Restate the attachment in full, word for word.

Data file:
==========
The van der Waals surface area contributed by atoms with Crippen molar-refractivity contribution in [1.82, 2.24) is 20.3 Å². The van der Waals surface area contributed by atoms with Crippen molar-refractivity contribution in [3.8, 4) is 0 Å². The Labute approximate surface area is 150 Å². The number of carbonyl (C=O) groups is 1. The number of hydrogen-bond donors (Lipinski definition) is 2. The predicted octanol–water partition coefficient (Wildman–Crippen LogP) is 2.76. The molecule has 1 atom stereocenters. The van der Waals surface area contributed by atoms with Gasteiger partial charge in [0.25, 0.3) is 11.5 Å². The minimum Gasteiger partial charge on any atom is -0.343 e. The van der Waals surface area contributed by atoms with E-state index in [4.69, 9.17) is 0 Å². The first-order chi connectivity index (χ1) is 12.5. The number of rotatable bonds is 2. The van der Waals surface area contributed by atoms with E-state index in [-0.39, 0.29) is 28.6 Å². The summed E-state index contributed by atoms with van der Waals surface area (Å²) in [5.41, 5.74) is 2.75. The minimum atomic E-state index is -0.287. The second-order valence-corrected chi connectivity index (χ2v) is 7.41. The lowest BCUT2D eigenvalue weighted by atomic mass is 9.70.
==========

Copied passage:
The van der Waals surface area contributed by atoms with Crippen molar-refractivity contribution in [1.82, 2.24) is 20.3 Å². The van der Waals surface area contributed by atoms with Crippen molar-refractivity contribution in [3.8, 4) is 0 Å². The Labute approximate surface area is 150 Å². The number of carbonyl (C=O) groups is 1. The number of hydrogen-bond donors (Lipinski definition) is 2. The predicted octanol–water partition coefficient (Wildman–Crippen LogP) is 2.76. The molecule has 1 atom stereocenters. The van der Waals surface area contributed by atoms with Gasteiger partial charge in [0.25, 0.3) is 11.5 Å². The minimum Gasteiger partial charge on any atom is -0.343 e. The van der Waals surface area contributed by atoms with E-state index in [4.69, 9.17) is 0 Å². The first-order chi connectivity index (χ1) is 12.5. The number of rotatable bonds is 2. The van der Waals surface area contributed by atoms with E-state index in [-0.39, 0.29) is 28.6 Å². The summed E-state index contributed by atoms with van der Waals surface area (Å²) in [5.41, 5.74) is 2.75. The minimum atomic E-state index is -0.287. The second-order valence-corrected chi connectivity index (χ2v) is 7.41. The lowest BCUT2D eigenvalue weighted by atomic mass is 9.70.